What is interfacing ?
Interfacing is an additional layer which helps to make the fabric firmer. It also helps to add shape and structure and adds support. It can be used to stiffen things such as collars and cuffs on shirts and to add structure to things such as bags and skirts. There are many different types (sew in , fusible etc) , colours (white, black, grey) , weaves (non woven, woven and knit) and weights (light, medium, heavy, extra heavy).
Types Of Interfacing
Fusible Interfacing - This tends to be the most used and the easiest for beginners. It has an adhesive on one side which will permanetly attach to the fabric when it's ironed over. This is suitable for most uses and fabrics but should be avoided on sequined fabrics, fake furs and velvets where sew in interfacing would be more appropriate to use.
Sew In Interfacing - This is sewn onto the fabric and is held in place by hand stitches or machine stitch. Sew in interfacing tends to be used on fabrics such as fake fur, sequined, metallics and velvets as this avoids using heat and causes less damage (such as melting) to the fabric.
Different Types Of Weaves
Woven Interfacing - Like woven fabric, it has a lengthwise and crosswise grain. When you cut woven interfacing make sure the grainline of the interfaing and the fabric are going the same way, this allows the two layers of fabric work together properly. Because of the need to match the grainline it can be more difficult to use.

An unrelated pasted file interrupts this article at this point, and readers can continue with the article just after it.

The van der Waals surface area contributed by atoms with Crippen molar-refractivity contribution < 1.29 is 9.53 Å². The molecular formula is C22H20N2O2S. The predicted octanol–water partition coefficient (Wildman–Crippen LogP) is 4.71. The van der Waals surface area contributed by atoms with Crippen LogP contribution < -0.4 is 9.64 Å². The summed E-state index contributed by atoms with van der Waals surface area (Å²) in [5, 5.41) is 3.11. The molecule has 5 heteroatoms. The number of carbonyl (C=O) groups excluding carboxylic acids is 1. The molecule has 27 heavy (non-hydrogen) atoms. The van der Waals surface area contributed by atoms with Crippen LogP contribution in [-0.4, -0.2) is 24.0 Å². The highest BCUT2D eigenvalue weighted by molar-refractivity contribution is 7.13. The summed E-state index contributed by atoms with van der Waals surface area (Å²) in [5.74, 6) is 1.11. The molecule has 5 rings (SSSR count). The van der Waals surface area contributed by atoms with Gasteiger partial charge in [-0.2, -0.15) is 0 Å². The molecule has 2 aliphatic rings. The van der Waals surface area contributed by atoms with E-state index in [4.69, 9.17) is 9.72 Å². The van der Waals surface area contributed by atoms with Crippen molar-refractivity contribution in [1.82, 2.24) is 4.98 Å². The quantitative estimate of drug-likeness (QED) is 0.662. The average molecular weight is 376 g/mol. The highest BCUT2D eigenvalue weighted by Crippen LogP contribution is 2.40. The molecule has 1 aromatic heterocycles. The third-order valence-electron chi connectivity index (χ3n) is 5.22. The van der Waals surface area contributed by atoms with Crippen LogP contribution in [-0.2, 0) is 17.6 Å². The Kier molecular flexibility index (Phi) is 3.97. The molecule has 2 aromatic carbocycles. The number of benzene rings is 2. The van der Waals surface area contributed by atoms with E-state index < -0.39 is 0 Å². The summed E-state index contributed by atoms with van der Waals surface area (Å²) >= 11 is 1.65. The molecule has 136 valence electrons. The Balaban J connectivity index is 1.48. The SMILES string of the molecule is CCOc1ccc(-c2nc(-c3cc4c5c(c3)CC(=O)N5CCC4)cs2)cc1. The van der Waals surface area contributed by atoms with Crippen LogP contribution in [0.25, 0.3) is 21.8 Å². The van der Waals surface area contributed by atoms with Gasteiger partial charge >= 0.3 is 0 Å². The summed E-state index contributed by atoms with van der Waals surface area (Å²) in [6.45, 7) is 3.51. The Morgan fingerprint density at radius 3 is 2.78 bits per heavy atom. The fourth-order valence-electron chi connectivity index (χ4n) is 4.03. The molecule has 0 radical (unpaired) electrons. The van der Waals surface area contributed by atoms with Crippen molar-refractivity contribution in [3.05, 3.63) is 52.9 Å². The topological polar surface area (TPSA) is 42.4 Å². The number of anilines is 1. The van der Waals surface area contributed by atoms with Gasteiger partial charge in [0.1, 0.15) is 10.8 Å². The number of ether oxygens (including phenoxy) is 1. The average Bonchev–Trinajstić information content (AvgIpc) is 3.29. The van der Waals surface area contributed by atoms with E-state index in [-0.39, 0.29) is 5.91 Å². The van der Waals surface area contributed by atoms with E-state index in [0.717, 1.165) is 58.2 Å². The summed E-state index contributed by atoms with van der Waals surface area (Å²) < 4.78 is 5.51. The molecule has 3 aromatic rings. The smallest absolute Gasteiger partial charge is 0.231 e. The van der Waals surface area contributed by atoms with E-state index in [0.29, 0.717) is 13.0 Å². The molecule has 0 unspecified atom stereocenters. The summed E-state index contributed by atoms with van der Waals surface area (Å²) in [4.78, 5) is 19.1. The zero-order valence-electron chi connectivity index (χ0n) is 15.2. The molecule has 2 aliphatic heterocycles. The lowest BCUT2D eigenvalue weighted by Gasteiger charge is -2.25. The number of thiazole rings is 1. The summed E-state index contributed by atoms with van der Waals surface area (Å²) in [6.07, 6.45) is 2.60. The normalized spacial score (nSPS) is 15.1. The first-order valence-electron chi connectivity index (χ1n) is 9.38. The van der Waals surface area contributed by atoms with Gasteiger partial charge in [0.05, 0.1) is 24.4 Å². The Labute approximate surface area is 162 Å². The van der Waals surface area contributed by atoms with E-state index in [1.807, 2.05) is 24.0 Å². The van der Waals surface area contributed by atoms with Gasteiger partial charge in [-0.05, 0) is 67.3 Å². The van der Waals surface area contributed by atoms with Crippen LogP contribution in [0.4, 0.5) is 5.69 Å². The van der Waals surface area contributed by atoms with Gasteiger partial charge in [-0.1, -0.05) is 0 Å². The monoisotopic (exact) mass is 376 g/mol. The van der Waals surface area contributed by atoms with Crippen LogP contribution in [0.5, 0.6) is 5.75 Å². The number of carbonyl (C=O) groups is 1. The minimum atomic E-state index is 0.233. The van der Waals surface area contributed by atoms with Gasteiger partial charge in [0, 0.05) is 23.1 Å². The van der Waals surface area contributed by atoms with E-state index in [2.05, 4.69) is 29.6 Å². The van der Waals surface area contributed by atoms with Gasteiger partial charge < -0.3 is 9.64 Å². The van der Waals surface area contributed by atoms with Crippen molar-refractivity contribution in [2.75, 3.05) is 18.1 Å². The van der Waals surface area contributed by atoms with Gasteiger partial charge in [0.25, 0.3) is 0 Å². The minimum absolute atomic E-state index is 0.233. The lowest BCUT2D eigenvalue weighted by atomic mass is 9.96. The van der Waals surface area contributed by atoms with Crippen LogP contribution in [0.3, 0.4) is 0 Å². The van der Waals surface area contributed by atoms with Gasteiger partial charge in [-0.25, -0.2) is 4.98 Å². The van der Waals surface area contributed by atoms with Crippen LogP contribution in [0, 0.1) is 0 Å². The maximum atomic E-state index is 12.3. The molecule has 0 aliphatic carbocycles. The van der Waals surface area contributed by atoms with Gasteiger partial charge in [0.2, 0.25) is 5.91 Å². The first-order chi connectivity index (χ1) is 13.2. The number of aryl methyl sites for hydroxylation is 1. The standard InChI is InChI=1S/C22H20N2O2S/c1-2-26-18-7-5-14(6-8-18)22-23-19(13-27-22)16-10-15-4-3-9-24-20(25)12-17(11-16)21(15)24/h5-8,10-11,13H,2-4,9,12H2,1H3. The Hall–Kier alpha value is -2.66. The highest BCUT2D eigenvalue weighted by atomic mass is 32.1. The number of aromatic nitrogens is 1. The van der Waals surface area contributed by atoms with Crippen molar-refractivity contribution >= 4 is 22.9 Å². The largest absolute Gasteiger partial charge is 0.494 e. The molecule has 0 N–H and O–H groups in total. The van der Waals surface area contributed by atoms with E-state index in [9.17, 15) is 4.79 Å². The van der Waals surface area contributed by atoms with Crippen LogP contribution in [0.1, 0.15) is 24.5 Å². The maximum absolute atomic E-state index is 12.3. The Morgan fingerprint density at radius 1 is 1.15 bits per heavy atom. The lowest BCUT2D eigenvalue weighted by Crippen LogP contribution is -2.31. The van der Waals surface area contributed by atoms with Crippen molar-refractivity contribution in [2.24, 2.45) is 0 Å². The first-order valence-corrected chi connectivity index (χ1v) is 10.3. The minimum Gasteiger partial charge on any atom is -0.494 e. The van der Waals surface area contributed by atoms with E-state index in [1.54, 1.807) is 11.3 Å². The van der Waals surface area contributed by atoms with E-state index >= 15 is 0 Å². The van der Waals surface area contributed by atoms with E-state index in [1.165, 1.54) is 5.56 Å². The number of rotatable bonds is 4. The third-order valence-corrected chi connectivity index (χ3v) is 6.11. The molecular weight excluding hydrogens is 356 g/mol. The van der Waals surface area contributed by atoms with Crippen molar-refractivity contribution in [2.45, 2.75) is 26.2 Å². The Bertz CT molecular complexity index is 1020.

Non Woven Interfacing - This is made by bonding fibres together and has no grain to it.. You can cut this in any direction and does not tend to ravel- this make it much easier to use. This is suitable for most uses and fabrics other than fabrics with a stretch such as lyrca.
Knit Interfacing - This is made by knitting the fibres together, this gives it a certain amount of stretch and give to it . Knit interfacing is suitable for use with jerseys and other stretch fabrics as it will stretch with the garment.
When choosing the weight of your interfacing you should look at the weight of your fabric and choose an interfacing of the same weight or slightly lighter. Also go by what type of fabric your using and its properties for example : is it stretchy ? will it be effected by heat ?. Interfacing usually comes in light, medium, heavy or extra heavy weights to suit most needs.
Colours Of Interfacing
Interfacing generally comes in White, Black or Grey. Just match this up to the fabric your using to avoid the interfacing being seen underneath for example white interfacing under a black fabric will show through.
interfacing beginners guide